When looking at a long life product ask the deal/installer if it's rubberized or asphalt based, or if it's wax/oil based.
Ask how often you need to have it inspected and maintained.
What process will the installer use- ie. how thorough are they? 
Do they drop spare tires, underbody panels, wheel well liners?
If not, do they ensure that the rustproofing is applied underneath these panels?
Is the product guaranteed to not cause issues with wiring, seals etc.
Do they need to drill holes(which may void a warranty)?
Does their product comply with your vehicle warranty?
Will it drip, post installation?
How effective is the product? (see various tests on youtube and other places)
Will the product dry out, crack and peel & trap moisture/salt?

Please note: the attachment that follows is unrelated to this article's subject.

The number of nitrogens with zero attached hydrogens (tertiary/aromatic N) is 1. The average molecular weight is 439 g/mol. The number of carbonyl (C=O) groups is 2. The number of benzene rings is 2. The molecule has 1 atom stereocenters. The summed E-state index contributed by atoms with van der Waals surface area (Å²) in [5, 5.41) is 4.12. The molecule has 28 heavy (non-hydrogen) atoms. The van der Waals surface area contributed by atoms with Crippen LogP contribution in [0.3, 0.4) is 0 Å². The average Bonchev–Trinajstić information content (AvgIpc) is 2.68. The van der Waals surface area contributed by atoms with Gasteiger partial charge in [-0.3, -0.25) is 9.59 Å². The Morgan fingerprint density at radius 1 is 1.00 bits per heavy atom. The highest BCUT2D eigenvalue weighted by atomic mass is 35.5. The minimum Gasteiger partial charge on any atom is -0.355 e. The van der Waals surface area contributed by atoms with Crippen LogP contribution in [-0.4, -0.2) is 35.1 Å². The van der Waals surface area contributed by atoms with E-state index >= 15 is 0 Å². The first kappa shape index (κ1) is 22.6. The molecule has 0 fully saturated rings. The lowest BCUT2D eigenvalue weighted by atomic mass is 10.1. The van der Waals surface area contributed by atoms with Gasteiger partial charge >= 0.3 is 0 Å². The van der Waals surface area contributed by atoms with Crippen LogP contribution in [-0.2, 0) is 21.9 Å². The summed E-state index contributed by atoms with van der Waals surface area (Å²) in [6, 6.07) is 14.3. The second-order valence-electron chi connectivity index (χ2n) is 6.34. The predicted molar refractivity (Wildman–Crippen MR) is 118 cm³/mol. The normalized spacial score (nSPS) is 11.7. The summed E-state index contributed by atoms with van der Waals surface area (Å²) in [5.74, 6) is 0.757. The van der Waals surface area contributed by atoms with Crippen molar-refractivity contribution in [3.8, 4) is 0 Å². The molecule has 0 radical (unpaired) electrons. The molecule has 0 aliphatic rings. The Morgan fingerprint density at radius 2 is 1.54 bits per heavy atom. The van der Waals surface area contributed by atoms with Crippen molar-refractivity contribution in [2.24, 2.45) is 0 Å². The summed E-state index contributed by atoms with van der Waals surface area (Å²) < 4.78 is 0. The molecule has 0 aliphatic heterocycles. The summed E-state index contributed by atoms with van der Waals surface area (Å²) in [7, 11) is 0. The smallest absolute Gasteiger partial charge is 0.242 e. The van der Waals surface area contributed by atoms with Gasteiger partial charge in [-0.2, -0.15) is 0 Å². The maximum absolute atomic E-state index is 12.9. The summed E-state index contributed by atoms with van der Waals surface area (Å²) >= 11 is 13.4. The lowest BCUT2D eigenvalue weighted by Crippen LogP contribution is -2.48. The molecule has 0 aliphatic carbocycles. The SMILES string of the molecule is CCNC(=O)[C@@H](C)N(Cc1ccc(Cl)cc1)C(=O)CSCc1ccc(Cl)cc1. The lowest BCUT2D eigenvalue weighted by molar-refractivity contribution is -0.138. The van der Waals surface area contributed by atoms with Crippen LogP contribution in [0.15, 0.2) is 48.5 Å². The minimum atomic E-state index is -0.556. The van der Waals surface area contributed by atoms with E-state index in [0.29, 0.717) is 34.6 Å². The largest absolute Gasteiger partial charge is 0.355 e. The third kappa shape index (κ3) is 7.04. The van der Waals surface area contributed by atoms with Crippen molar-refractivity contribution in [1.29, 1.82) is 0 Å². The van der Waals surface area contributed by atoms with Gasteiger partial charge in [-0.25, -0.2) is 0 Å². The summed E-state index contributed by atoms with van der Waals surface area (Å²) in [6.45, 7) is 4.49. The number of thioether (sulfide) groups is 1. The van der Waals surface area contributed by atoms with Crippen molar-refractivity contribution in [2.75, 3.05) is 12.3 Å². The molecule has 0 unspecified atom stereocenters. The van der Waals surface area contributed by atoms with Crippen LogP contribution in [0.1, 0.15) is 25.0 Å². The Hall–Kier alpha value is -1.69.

Does your vehicle have known rust prone areas?
Can you stay on top of a exterior maintenance and washing program?

How Does Rustproofing Pay Me Back?
Getting your vehicle rustproofed is one of the few things you can do where it actually gets you back more money than you put in. I'll explain how. 
Assuming that you live in the salt belt and that you drive a typical amount of miles each year:
First buy a new vehicle and immediately install a good rustproofing system, such as many of the ones detailed here, and you keep that vehicle for 10yrs and keep the rustproofing maintained fully during that 10 yr period. You can reasonably expect to spend about $1500-3000.00 in total on rustproofing during that period, for an average car.
Then, also take an identical car and use it for 10 yrs in the same manner as the aforementioned car, but not rustproof this one. Then, try to sell or trade both cars at the 10 yr. mark. The difference in value will be far enough in the $1000's of dollars, favouring the rustproofed car, that it will more than cover what you spent on rustproofing. For an average car the sale/trade price difference will likely be at least $3-5000.00, which is quite significant. Some studies suggest that you can get 100% gross return, or more on your investment- ie total cost returned 2x.